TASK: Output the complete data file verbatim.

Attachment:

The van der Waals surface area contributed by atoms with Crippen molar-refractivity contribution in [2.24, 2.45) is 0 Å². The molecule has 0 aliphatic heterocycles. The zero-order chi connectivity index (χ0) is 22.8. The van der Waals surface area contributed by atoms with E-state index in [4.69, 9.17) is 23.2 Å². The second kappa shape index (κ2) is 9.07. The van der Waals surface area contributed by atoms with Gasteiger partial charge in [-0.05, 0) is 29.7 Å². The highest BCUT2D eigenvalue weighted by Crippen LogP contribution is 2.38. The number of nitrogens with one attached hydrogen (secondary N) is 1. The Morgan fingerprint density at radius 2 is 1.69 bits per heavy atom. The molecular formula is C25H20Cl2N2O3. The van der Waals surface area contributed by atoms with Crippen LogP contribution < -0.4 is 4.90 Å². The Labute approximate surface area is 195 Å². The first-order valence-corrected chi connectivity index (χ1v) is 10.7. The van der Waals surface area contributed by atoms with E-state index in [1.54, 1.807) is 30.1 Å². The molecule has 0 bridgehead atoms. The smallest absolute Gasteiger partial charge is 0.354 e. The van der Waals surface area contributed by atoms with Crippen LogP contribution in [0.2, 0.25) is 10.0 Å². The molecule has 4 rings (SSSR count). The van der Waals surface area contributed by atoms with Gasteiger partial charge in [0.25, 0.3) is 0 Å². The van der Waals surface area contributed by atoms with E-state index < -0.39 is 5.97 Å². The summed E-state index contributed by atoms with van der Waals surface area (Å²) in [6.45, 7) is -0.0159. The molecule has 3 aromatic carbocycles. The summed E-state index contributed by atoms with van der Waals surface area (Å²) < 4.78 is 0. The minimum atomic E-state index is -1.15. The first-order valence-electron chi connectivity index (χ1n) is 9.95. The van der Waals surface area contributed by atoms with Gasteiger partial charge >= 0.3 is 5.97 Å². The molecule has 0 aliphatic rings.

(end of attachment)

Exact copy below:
The van der Waals surface area contributed by atoms with Crippen molar-refractivity contribution in [2.24, 2.45) is 0 Å². The molecule has 0 aliphatic heterocycles. The zero-order chi connectivity index (χ0) is 22.8. The van der Waals surface area contributed by atoms with E-state index in [4.69, 9.17) is 23.2 Å². The second kappa shape index (κ2) is 9.07. The van der Waals surface area contributed by atoms with Gasteiger partial charge in [-0.05, 0) is 29.7 Å². The highest BCUT2D eigenvalue weighted by Crippen LogP contribution is 2.38. The number of nitrogens with one attached hydrogen (secondary N) is 1. The Morgan fingerprint density at radius 2 is 1.69 bits per heavy atom. The molecular formula is C25H20Cl2N2O3. The van der Waals surface area contributed by atoms with Crippen LogP contribution < -0.4 is 4.90 Å². The Labute approximate surface area is 195 Å². The first-order valence-corrected chi connectivity index (χ1v) is 10.7. The van der Waals surface area contributed by atoms with E-state index in [1.54, 1.807) is 30.1 Å². The molecule has 0 bridgehead atoms. The smallest absolute Gasteiger partial charge is 0.354 e. The van der Waals surface area contributed by atoms with Crippen LogP contribution in [0.2, 0.25) is 10.0 Å². The molecule has 4 rings (SSSR count). The van der Waals surface area contributed by atoms with Gasteiger partial charge in [0.25, 0.3) is 0 Å². The van der Waals surface area contributed by atoms with E-state index < -0.39 is 5.97 Å². The summed E-state index contributed by atoms with van der Waals surface area (Å²) in [6.45, 7) is -0.0159. The molecule has 3 aromatic carbocycles. The summed E-state index contributed by atoms with van der Waals surface area (Å²) < 4.78 is 0. The minimum atomic E-state index is -1.15. The first-order valence-electron chi connectivity index (χ1n) is 9.95. The van der Waals surface area contributed by atoms with Gasteiger partial charge >= 0.3 is 5.97 Å². The molecule has 0 aliphatic rings.